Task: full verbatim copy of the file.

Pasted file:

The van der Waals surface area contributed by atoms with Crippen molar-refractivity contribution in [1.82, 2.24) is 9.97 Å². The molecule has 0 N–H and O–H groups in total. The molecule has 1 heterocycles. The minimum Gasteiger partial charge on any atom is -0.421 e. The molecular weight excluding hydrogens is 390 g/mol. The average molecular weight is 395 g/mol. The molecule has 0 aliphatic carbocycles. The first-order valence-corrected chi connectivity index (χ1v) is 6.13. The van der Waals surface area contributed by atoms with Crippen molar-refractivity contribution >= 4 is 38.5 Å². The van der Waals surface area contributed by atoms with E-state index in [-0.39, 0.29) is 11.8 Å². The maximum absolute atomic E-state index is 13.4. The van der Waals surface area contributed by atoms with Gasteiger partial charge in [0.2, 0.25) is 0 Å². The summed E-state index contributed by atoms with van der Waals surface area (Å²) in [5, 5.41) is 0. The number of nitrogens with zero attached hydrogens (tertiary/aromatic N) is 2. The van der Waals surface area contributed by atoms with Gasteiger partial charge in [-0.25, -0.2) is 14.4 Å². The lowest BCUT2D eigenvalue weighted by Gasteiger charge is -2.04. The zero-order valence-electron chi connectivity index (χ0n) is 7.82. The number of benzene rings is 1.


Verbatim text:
The van der Waals surface area contributed by atoms with Crippen molar-refractivity contribution in [1.82, 2.24) is 9.97 Å². The molecule has 0 N–H and O–H groups in total. The molecule has 1 heterocycles. The minimum Gasteiger partial charge on any atom is -0.421 e. The molecular weight excluding hydrogens is 390 g/mol. The average molecular weight is 395 g/mol. The molecule has 0 aliphatic carbocycles. The first-order valence-corrected chi connectivity index (χ1v) is 6.13. The van der Waals surface area contributed by atoms with Crippen molar-refractivity contribution >= 4 is 38.5 Å². The van der Waals surface area contributed by atoms with E-state index in [-0.39, 0.29) is 11.8 Å². The maximum absolute atomic E-state index is 13.4. The van der Waals surface area contributed by atoms with Gasteiger partial charge in [0.2, 0.25) is 0 Å². The summed E-state index contributed by atoms with van der Waals surface area (Å²) in [5, 5.41) is 0. The number of nitrogens with zero attached hydrogens (tertiary/aromatic N) is 2. The van der Waals surface area contributed by atoms with Gasteiger partial charge in [-0.25, -0.2) is 14.4 Å². The lowest BCUT2D eigenvalue weighted by Gasteiger charge is -2.04. The zero-order valence-electron chi connectivity index (χ0n) is 7.82. The number of benzene rings is 1.